“All of those things, when you add them all up, equal a team offense. Arguably the best play that J-Rich can have or Tobias can have is throw the ball into Jo and they’re probably going to double, and then it’s coming back out.” 

Creativity required 

The Sixers’ unofficial mantra this year has been “built for the playoffs.” They maintained faith that talent, size and defense would prevail in the postseason. 

Being down a star should change that. Against the Celtics, Bucks or Raptors, Brown may need to adopt unorthodox strategies if feeding Embiid, relying on the big man to protect the rim and asking Thybulle and Richardson to shut down perimeter scorers is ineffective. 

That could look like blitzing the pick-and-roll if Kemba Walker is giving Richardson trouble. It could mean calling some double drag actions with Embiid and Horford if the defense is denying the Cameroonian and Horford is knocking down jumpers and distributing sharply as a pick-and-pop guy.

Perhaps Brown could ask for spurts of full-court pressure with Thybulle on the floor in an effort to force turnovers, spark transition offense and boost the rookie’s disruptive abilities. If Alec Burks is hot and Milton is making poised, intelligent decisions, Brown could play the two ball handlers together, as he did Friday at the start of the fourth quarter.

Philosophically, Brown likes letting his players figure things out for themselves and setting them up in “environments” over calling a ton of plays. He may now have to embrace greater proactivity and innovation.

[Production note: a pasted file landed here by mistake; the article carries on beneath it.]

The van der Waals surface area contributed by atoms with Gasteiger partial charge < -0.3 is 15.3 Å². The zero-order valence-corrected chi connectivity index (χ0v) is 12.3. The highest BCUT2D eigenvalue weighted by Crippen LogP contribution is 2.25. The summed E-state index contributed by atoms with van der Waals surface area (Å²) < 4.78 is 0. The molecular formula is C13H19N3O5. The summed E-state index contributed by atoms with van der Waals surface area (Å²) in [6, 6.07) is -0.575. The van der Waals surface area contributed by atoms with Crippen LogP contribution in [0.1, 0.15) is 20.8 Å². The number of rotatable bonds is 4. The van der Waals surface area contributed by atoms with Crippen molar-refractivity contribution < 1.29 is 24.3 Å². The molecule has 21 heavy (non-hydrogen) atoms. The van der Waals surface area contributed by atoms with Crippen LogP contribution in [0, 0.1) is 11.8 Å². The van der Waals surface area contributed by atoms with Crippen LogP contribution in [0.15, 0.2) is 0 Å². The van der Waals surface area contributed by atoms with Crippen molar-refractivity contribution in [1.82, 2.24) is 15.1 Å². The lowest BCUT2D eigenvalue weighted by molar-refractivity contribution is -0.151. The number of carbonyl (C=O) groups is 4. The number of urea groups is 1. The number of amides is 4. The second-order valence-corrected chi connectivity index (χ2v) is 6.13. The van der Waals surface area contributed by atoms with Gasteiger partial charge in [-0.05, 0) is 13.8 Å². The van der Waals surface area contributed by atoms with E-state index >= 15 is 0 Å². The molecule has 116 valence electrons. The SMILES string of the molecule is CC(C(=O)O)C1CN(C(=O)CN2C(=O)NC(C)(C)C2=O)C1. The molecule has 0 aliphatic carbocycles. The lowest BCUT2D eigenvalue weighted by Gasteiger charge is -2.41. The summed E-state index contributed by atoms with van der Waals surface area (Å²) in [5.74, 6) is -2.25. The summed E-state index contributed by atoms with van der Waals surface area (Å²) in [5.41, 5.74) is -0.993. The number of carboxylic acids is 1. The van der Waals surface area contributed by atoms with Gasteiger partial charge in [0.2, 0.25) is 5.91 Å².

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Sixers injury update: Ben Simmons to undergo surgery for loose body in left knee

Sixers injury update: Ben Simmons to undergo surgery for loose body in left knee

Ben Simmons will undergo surgery to remove a loose body in his left knee, a source confirmed Saturday to NBC Sports Philadelphia. Shams Charania of The Athletic and Stadium first reported the news. 

He'd been diagnosed with a left patella subluxation, an injury he sustained in the Sixers' win over the Wizards on Wednesday. A source told NBC Sports Philadelphia the loose body resulted from the subluxation, and that surgery was decided as the best option after consultation with the Sixers' medical staff and several specialists. Simmons will leave the NBA's campus at Disney World and further updates will be provided after the procedure. 

This news clearly makes things much more difficult for the Sixers, who are sixth in the Eastern Conference with four seeding games remaining. Simmons made his second All-Star team this year and has immense value as an ultra-versatile defender, passer and transition playmaker. 

Without him Friday night, Al Horford started and had 21 points and nine rebounds in a win over the Magic. Guard Alec Burks also had a strong game with 22 points. They're two of the players who will be asked to elevate their games in Simmons' absence, while an even heavier burden will fall on Joel Embiid. 

We reviewed several of the big questions posed by the 24-year-old's injury here while he was evaluating his treatment options.